EMPTY supermarket shelves, panic buying and worry about ‘tomorrow’: the coronavirus is here and, understandably, there’s anxiety and panic across the country – across the world.

Born after World War II, I can only guess at the anxieties and unhappiness experienced then: loved ones going off to fight, maybe never to return alive; blackouts - and bombs falling from the sky; shortages and rationing. But one thing, at least, common to both the war and to coronavirus is uncertainty and, with that, anxiety, panic (and possible loss of loved ones).

During WWII, something very positive did emerge: comradery – human beings helping other human beings; people supporting people.

Easy for the Government to declare: “People over seventy years of age may soon have to self-isolate in their homes for four months.”

Imagine an elderly and/or frail person who has no family members living nearby – or at all: isolated, alone and unable to go out for their shopping or to mix with other people for a third of a year (at least). Older people are often without computers, or computer skills – leaving them without internet access to order their basic supplies. Their worries, fears, suffering and loneliness can only be imagined by those younger and more in control of their lives. That poor, lonely, elderly person could be your next-door neighbour, or someone living nearby to you.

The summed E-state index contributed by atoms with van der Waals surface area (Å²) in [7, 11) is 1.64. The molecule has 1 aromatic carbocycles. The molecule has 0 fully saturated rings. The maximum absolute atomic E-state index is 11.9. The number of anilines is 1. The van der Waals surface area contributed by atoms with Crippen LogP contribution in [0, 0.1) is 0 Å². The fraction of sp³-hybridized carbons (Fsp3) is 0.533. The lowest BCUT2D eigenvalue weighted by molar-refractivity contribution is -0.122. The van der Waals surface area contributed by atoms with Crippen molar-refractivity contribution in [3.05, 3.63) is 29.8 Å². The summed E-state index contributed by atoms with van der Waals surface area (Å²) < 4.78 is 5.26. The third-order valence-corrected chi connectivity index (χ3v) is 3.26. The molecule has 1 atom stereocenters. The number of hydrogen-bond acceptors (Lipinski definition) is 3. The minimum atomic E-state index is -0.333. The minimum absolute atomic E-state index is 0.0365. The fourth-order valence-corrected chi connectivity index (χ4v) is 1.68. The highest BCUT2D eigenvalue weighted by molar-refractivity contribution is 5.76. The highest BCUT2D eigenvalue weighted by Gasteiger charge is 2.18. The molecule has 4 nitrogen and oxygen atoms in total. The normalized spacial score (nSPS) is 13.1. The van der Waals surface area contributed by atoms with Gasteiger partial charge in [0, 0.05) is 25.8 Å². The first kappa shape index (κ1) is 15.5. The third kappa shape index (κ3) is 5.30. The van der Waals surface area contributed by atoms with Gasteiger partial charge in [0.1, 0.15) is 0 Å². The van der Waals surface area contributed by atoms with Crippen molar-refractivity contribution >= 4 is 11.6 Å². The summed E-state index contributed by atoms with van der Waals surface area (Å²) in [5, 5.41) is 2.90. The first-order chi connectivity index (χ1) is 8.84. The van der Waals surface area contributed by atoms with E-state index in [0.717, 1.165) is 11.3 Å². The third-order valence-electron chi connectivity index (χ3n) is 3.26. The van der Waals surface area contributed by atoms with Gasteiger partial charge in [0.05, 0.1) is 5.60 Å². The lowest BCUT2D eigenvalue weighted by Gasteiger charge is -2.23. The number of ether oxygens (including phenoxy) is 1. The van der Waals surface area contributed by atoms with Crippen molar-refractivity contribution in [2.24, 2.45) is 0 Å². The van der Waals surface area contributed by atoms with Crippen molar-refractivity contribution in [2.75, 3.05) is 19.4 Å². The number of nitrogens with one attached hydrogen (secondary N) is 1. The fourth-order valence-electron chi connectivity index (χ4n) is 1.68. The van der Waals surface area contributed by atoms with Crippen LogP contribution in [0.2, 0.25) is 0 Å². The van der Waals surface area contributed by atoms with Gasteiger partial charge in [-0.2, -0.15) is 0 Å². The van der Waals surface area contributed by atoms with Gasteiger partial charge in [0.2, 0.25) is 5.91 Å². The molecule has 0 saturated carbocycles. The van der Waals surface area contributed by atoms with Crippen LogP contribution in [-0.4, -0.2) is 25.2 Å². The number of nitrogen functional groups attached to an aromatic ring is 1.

This could be our chance (all of us) to make a difference to someone struggling, whether elderly or frail or worried about their situation. As in WWII, we could help and provide support to other human beings who have even more problems than ourselves. We could help each other. And, maybe, instead of just thinking about ‘me’ at this time, and whether to add several more packs of pasta or toilet rolls to our trolleys, we could try and make a difference to others – and by ‘pulling together’, we might just begin to improve the state of humanity.

In most cases there’s someone worse off than ourselves. Never forget that saying, so true: what goes around, comes around.

Sally Maslin